Tahoe Wildlife Care approved to house bears
South Lake Tahoe is on its way to becoming home to California’s first orphanage for bear cubs.
The Lake Tahoe Wildlife Care has been approved for an interim agreement by California Fish and Game, allowing it to care for orphaned black bear cubs.
The decision came last week, after years of lobbying by the nonprofit organization which works to rehabilitate injured and orphaned wildlife and release them into their natural environments.
“We’ve been trying for five or six years to get a permit,” said Cheryl Millham, executive director of Lake Tahoe Wildlife Care. “We’re very pleased to be working with the (California Fish and Game) on the first permit to rehab bear cubs.”
Ken Nilsson, captain of California Fish and Game, said the new rehabilitation facility will not have an effect on the state’s bear population, which they say is healthy.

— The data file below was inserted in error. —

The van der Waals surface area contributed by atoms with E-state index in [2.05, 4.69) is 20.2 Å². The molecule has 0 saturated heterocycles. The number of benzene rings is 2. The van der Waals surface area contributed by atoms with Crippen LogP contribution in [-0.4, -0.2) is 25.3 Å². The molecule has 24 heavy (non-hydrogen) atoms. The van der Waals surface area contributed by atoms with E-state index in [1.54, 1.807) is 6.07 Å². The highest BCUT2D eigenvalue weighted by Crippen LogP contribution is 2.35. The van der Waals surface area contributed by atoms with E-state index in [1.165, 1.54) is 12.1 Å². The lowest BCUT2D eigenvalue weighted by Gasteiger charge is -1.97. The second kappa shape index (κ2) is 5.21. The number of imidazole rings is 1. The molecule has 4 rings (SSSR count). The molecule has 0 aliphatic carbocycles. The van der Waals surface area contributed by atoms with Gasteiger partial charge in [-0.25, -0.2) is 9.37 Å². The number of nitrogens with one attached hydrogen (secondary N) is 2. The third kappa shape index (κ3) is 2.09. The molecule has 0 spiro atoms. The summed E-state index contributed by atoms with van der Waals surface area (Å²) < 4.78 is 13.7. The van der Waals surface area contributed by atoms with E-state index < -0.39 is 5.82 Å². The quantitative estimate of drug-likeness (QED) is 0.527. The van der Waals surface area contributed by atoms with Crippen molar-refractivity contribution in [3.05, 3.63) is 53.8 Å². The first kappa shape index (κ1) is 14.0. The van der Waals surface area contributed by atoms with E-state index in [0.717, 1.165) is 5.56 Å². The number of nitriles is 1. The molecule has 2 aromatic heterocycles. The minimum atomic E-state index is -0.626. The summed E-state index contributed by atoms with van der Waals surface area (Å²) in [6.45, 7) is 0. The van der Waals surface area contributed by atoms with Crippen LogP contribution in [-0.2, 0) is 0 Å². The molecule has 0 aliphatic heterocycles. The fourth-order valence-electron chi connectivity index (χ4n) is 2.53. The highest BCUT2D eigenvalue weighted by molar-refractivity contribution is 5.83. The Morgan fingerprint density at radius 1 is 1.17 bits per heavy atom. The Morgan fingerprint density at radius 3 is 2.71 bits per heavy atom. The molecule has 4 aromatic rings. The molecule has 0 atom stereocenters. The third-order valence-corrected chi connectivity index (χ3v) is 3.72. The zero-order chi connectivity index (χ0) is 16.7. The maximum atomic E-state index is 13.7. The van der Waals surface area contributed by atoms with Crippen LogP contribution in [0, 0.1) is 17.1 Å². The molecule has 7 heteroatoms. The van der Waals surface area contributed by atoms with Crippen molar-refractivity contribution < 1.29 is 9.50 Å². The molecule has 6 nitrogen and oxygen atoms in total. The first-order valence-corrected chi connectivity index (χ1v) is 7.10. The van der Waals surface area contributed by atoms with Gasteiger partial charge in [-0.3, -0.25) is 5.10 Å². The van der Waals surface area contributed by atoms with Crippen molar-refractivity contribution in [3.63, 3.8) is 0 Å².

“It’s good public relations and good faith that the Fish and Game can relate to individual animals,” Nilsson said. “And that’s a step in the right direction for us.”
Fish and Game receives about two orphaned bear cubs each year, he said. They formerly were sent to a rehabilitation facility in Washington before being released into the wild.
Lake Tahoe Wildlife Care formerly acted as a holding tank for injured bears on their way to the Washington facility. It can now take in orphaned bear cubs from newborn to 7 months old, whose mothers have been killed.
But Nilsson said there is more work to be done before a final permit can be issued to the Lake Tahoe Wildlife Care.
“Their cage is not specifically designed for bears and we need to see what modifications need to be done,” he said. “We also need to do some homework and look at what other facilities in other states are doing.”
Lake Tahoe Wildlife Care, at 1485 Cherry Hills Drive, began building a special bear cub cage five years ago, when it first applied for the permit five years ago.
“We’ve got the foundation and the plumbing in,” Millham said. “We’re ready to start with the walls.”
The total project, which has plans for three separate compartments that can keep the cub separated from human contact, will cost about $25,000 to complete.
Donations can be sent to 1485 Cherry Hills Circle, South Lake Tahoe, Calif. 96150.
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